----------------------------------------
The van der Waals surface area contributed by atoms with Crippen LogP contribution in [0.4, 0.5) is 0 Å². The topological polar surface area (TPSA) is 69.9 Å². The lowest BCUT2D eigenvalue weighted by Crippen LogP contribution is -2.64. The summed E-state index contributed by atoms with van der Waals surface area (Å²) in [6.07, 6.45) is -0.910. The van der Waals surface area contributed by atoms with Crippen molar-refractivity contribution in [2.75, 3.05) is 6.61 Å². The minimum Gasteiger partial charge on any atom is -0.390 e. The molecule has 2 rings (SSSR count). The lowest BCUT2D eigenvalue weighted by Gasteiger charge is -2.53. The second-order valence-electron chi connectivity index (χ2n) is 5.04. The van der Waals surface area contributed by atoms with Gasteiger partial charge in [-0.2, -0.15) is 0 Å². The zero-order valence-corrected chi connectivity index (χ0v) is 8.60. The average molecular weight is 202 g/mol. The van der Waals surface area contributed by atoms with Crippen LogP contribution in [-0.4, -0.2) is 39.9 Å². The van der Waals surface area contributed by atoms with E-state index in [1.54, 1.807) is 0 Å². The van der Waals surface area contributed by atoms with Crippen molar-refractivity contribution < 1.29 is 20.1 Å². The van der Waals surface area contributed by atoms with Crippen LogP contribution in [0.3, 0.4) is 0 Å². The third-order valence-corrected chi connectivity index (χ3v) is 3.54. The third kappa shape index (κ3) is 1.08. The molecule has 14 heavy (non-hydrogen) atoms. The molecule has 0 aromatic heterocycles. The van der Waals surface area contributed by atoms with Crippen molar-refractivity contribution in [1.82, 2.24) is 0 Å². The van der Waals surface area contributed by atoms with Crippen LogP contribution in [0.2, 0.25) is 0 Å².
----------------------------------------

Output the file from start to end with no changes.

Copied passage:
The van der Waals surface area contributed by atoms with Crippen LogP contribution in [0.4, 0.5) is 0 Å². The topological polar surface area (TPSA) is 69.9 Å². The lowest BCUT2D eigenvalue weighted by Crippen LogP contribution is -2.64. The summed E-state index contributed by atoms with van der Waals surface area (Å²) in [6.07, 6.45) is -0.910. The van der Waals surface area contributed by atoms with Crippen molar-refractivity contribution in [2.75, 3.05) is 6.61 Å². The minimum Gasteiger partial charge on any atom is -0.390 e. The molecule has 2 rings (SSSR count). The lowest BCUT2D eigenvalue weighted by Gasteiger charge is -2.53. The second-order valence-electron chi connectivity index (χ2n) is 5.04. The van der Waals surface area contributed by atoms with Gasteiger partial charge in [-0.2, -0.15) is 0 Å². The zero-order valence-corrected chi connectivity index (χ0v) is 8.60. The average molecular weight is 202 g/mol. The van der Waals surface area contributed by atoms with Crippen LogP contribution in [-0.4, -0.2) is 39.9 Å². The van der Waals surface area contributed by atoms with E-state index in [1.54, 1.807) is 0 Å². The van der Waals surface area contributed by atoms with Crippen molar-refractivity contribution < 1.29 is 20.1 Å². The van der Waals surface area contributed by atoms with Crippen LogP contribution in [0.3, 0.4) is 0 Å². The third-order valence-corrected chi connectivity index (χ3v) is 3.54. The third kappa shape index (κ3) is 1.08. The molecule has 14 heavy (non-hydrogen) atoms. The molecule has 0 aromatic heterocycles. The van der Waals surface area contributed by atoms with Crippen molar-refractivity contribution in [1.82, 2.24) is 0 Å². The van der Waals surface area contributed by atoms with Crippen LogP contribution in [0.2, 0.25) is 0 Å².